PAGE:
Burgers, baby! One the one hand, they’re the first thing you learn how to grill, and deceptively simple if you do the traditional “torch and flip” method. On the other hand, if you can really shine here you can win some serious points as an ultimate grillmaster.
But what’s the “difference that makes the difference” between a mediocre burger and a great one? How can you kick some butt at such a seemingly easy task?
Fortunately, there are just a few things you need to know to really do burgers right and make them stand out at your next cookout.
A Quick Note on Health
This site is, first and foremost, for men to get their health and fitness dialed up. As such, one thing I recommend is that people reduce heavily processed foods as much as possible… including things like hamburger buns and ketchup.
But then again, I also advocate that everyone takes the time to do “cheat meals” as well in order to make the whole thing easier. Nobody wants to live a life of complete deprivation, and I don’t think you need to in order to be in better shape than 99% of the guys out there.
So, to be fair, burgers (as I suggest you make ‘em) probably end up more in the “cheat meal” category than the “healthy” one. No worries. Enjoy your cookout. You earned it. There’s plenty of other days in the week to eat better (as long as this isn’t your go-to meal every night!).
Learning how to grill is an excellent way to make some initial steps to eating better, so any step you can make in this direction is a positive one. Plus, it’s damned fun, too!
Burgers and Buns: How Difficult Can It Be?
The first and most important part of a hamburger is, of course, the meat.
One of the suggestions you’ll find thrown about is to use ground chuck instead of your typical ground beef from the grocery store.
The “dirty little secret” about ground beef is that it is essentially all the trimmings and remains left over after the butcher has cut up all the steaks, roasts, etc. This means it tends to lack the characteristic taste of, say, a rib roast or tenderloin.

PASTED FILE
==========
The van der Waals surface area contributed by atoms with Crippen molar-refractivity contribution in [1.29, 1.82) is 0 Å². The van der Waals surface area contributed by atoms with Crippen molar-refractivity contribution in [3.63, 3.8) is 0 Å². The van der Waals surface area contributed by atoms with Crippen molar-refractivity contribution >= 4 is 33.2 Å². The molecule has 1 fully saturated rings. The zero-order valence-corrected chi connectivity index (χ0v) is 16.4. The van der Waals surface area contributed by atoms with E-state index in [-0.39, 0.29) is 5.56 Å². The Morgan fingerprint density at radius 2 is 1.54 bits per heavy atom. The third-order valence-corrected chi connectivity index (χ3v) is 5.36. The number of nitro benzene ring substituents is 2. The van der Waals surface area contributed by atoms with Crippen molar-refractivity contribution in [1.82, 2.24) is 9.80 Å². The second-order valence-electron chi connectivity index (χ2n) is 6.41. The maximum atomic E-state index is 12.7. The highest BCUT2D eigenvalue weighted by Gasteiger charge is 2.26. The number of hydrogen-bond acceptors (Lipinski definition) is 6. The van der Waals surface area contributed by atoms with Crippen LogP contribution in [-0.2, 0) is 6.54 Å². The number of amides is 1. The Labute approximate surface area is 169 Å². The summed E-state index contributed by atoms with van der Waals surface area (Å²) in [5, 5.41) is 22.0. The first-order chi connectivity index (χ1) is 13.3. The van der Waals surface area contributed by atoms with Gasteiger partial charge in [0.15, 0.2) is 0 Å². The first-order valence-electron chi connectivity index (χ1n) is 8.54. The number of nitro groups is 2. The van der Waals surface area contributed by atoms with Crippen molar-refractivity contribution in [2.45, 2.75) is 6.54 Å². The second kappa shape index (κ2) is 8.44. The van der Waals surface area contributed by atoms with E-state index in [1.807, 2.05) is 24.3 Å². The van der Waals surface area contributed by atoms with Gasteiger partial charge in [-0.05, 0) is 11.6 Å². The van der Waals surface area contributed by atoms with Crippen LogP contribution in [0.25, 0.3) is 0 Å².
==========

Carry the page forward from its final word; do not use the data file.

So many grill gurus suggest you get whole chuck roasts and grind them yourself (or get your butcher to grind it), which leads to a hamburger with more flavor than your typical hamburger meat.
That’s all well and fine, but here’s a few things to take into consideration:
- On-site butchers in grocery stores are slowly disappearing, which means you’ll need to get a grinder of your own in many areas.
- Chuck, though it may be tasty, can also cost twice as much (or more) as hamburger meat.
- Not finding something tasty and creative to do with an essential animal product such as ground beef is a waste.
So buy chuck if you can afford it and can get it ground up. But for my demo here, I’ll be sticking with regular ol’ ground beef.
And speaking of beef, the fattier the patty, the better. More fat means juicier burgers. Don’t be the guy serving extra-lean burgers that are as dry as the Sahara.
I know I like to beat this dead horse a lot around here, but fat is not the boogeyman most of us have been led to believe all our lives. Animal fat in particular is one of the most healthful things you can eat. So go for the 80% lean meat, at the very most.
Don’t be tempted by the pre-formed burgers at the supermarket or make your patties with a burger press. If cookie-cutter burgers is what you’re after, you can head to the nearest drive-thru. If you’re gonna be grilling burgers, don’t wimp out. Go for the thick “steakhouse burgers” that can only be made by hand. It’s easy enough, as you’ll see later here.
Next up are the buns. Sure, grab the cheapest generic (bland) ones you can find at the store if you want. But it doesn’t cost much more to upgrade to some fancier buns, with sesame seeds or whatnot. Remember, you want your burgers to stand out from the regular fast food fare, and buns are one place where you can make a big difference.
If you’re trying to be super-strict with your diet, you can go “protein style” and wrap your burger with a piece of lettuce instead of a bun as well. Just be prepared for the rest of us to make fun of you a little bit.
What Are the Best Toppings?
The biggest place you can make your burgers shine, IMHO, are the “extras.” In-N-Out Burger here on the West Coast is famous for using really fresh ingredients, and that is probably the main reason that people keep coming back. Too many people associate limp shredded lettuce and unripe tomatoes with their burger extras.
Similarly, you don’t want to serve plain-Jane burgers with just meat and ketchup. Booooooo-ring! Get to the grocery store and get yourself some fresh veggies. Trust me on this.
Here are my personal suggestions:
- Lettuce: Get a fresh head of romaine lettuce. Tear off some leaves, and wash them under the faucet for a few seconds.
- Tomato: This one can be tricky. Bad tomatoes are really bad. Fortunately, tomatoes tend to be in season during the summer, when grilling is at its peak. Get yourself a big enough tomato that a slice will cover most of the burger.